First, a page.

Ethics Awareness Inventory Summary Tammy Corbitt PSYCH/545 May 30, 2011 Dr. Terry Portis Ethics Awareness Inventory Summary The Ethics Awareness Inventory is a guide to the personal awareness of my ethical perspective and style. This summary will show how others and I approach ethical decision making. I will explain the importance of understanding my own personal ethical perspective. I will analyze the relationship between personal and professional ethics in the field of psychology. EAI Scoring Summary
My ethical perspective after taking the Ethics Awareness Inventory questionnaire is most closely aligned with obligation. The ‘Obligation’ perspective in the EAI, represented by the letter O, is most closely aligned with a deontological theory in which the focus is on an individual’s duty or obligation to do what is morally right. This theory looks to what we intend by our actions, rather than the consequences of our actions. Immanuel Kant is the philosopher most frequently associated with this moral theory.
By appealing to ‘conscience’ and the notion that individuals are moved to action by moral reason, Kant seeks to justify that ordinary moral judgments, in the Judeo-Christian tradition, are legitimately true (Williams, 2008). I base my ethical perspective on one’s duty or obligation to do what is morally right. I believe we choose how we act and what rules we are willing to follow. The results show that from my perspective, ethical principles must be appropriate under any circumstances, be respectful of human dignity, and committed to promoting individual freedom and autonomy.
The ethical profile is least closely aligned with (E) equity. The ‘Equity’ perspective in the EAI, represented by the letter E, is most closely aligned with a postmodern theory that emerged in the early 1970s and developed as a critique of the traditional principles associated with philosophical thinking in ‘modern’ times (generally considered as a part of the Enlightenment project of the 18th century). This critique challenges five ajor characteristics of modern thought (including deontology and utilitarianism): 1) its commitment to individualism; 2) its commitment to equality; 3) the notion of social progress; 4) its commitment to universal principles shared by a common humanity and based on the concept of universal reason; and 5) its commitment to absolute truths, objective science, and the rational planning of ideal social orders (Williams, 2008). The category with which my ethical profile is most closely aligned will reflect my beliefs.
The category with which my ethical profile is least closely aligned reflects the values that do not resonate with my views on ethics. (EAI) Scoring Summary | |C |O |R |E | | |MOST |3 |11 |5 |5 | | |LEAST |5 |3 |6 |10 | | |COMBINED |-2 |8 |-1 |-5 | | Ethical Style My ethical style is the belief that human beings have intrinsic value-we have a right to individual respect.
I do not entirely support social traditions and policies that are aimed at the best interest of society as a whole; especially when an individual is denied the opportunities to which he or she is entitled as a human being. When it comes to ethical conduct on my part acting in response to impulse, instinct, or rules worked out by others to obey, I believe human beings should be allowed to make their own choices within legal and humane limits. The different approaches between these styles could translate to friction between people.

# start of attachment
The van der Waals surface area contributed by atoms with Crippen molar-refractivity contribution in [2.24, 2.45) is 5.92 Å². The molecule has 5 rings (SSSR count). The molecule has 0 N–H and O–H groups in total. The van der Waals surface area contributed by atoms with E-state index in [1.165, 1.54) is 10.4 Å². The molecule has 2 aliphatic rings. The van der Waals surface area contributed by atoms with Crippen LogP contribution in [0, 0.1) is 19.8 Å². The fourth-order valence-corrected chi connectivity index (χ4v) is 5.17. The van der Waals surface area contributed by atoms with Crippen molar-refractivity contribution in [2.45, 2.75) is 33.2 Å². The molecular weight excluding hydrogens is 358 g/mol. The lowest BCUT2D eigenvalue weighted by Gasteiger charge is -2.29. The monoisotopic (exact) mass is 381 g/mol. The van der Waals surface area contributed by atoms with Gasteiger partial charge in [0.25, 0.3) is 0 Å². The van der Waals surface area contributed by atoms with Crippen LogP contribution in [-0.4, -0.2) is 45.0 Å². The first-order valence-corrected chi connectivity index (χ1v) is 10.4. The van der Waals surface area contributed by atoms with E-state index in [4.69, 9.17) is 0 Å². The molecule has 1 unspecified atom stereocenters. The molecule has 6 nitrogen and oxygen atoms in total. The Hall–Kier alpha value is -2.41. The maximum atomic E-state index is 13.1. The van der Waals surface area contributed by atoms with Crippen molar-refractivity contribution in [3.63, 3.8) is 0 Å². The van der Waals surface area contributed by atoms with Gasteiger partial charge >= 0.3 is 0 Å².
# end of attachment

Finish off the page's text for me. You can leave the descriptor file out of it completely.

As an example, a person that does things based on obligation may think he/she is behaving ethically, while a person that bases his/hers decisions on character may not. Likewise, people who are results oriented tend to look at benefit vs. cost, and consequently, their decisions may be perceived as unethical (Collack, 2007). Articulation of Perspectives In the A3 process-Articulation-is how we communicate our perspectives to others. Communication is important to successful voice to my ethical perspective and opinions.
My ability to identify the perspectives of others through recognizing the language used will further assist me in understanding and speaking to the needs and values of others. Using the language of others perspectives to better communicate my own perspective will help others to understand my position more clearly, leading to greater success. Application-Ethical Decision Making In ethical decision making is developing and Awareness of ethical perspective and style (the principles and processes) I use most frequently in determining what I believe to be right or wrong. In some beliefs I can remain value neutral this is in the research studies.
When faced with ethical decisions, people believe that there are right and wrong answers. These beliefs do not mean that everyone will have the same results. I have the ability to use my understanding of the basis for making good choices (Awareness) and my ability to explain the principles behind my position (Articulation) to move toward the most critical step in the process- APPLICATION or ACTION-provides the key to sound ethical judgment. Conclusion In conclusion, the explanation of the importance of understanding my personal ethical perspectives are shown from the results on the Ethics Awareness Inventory.
The analyzed results of the relationship between personal and professional ethics in the field of psychology are shown in the Ethics Awareness Inventory Summary. References Collack, V. , (2007). Ethics Awareness Inventory: Interpretation. Williams, L. (2002). Ethics Awareness Inventory. The Williams Institute. Ethics Awareness Inventory. The Williams Institute for Ethics and Management. A Guide To Personal Awareness Of Your Ethical Perspective and Style (2011) (6th Ed. ). Williams, Ph. D. , L. M. , (2008). The Williams institute for ethics and management. Scottsdale, AZ.